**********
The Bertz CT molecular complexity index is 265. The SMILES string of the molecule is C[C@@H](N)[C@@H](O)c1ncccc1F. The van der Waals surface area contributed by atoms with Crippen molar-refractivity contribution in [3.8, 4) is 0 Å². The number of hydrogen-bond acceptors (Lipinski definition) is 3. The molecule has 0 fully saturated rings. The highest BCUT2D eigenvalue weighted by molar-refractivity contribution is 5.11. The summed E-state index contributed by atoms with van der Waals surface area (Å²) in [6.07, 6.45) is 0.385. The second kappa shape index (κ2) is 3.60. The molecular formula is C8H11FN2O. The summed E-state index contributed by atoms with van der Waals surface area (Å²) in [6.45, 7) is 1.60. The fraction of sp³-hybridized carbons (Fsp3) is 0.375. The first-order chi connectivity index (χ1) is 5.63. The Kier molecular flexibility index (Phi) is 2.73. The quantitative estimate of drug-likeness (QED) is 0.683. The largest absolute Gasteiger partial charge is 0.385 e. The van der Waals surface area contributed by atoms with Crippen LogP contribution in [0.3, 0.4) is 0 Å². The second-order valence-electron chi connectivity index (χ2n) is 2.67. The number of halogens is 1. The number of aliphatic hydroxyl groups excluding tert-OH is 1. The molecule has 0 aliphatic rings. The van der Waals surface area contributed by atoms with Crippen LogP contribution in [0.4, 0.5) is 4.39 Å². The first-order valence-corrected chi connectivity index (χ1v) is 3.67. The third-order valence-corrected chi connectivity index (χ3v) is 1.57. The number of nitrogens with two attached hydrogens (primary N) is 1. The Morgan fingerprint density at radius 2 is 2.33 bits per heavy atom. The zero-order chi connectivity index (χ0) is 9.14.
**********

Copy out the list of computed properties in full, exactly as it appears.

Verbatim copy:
The Bertz CT molecular complexity index is 265. The SMILES string of the molecule is C[C@@H](N)[C@@H](O)c1ncccc1F. The van der Waals surface area contributed by atoms with Crippen molar-refractivity contribution in [3.8, 4) is 0 Å². The number of hydrogen-bond acceptors (Lipinski definition) is 3. The molecule has 0 fully saturated rings. The highest BCUT2D eigenvalue weighted by molar-refractivity contribution is 5.11. The summed E-state index contributed by atoms with van der Waals surface area (Å²) in [6.07, 6.45) is 0.385. The second kappa shape index (κ2) is 3.60. The molecular formula is C8H11FN2O. The summed E-state index contributed by atoms with van der Waals surface area (Å²) in [6.45, 7) is 1.60. The fraction of sp³-hybridized carbons (Fsp3) is 0.375. The first-order chi connectivity index (χ1) is 5.63. The Kier molecular flexibility index (Phi) is 2.73. The quantitative estimate of drug-likeness (QED) is 0.683. The largest absolute Gasteiger partial charge is 0.385 e. The van der Waals surface area contributed by atoms with Crippen LogP contribution in [0.3, 0.4) is 0 Å². The second-order valence-electron chi connectivity index (χ2n) is 2.67. The number of halogens is 1. The number of aliphatic hydroxyl groups excluding tert-OH is 1. The molecule has 0 aliphatic rings. The van der Waals surface area contributed by atoms with Crippen LogP contribution in [0.4, 0.5) is 4.39 Å². The first-order valence-corrected chi connectivity index (χ1v) is 3.67. The third-order valence-corrected chi connectivity index (χ3v) is 1.57. The number of nitrogens with two attached hydrogens (primary N) is 1. The Morgan fingerprint density at radius 2 is 2.33 bits per heavy atom. The zero-order chi connectivity index (χ0) is 9.14.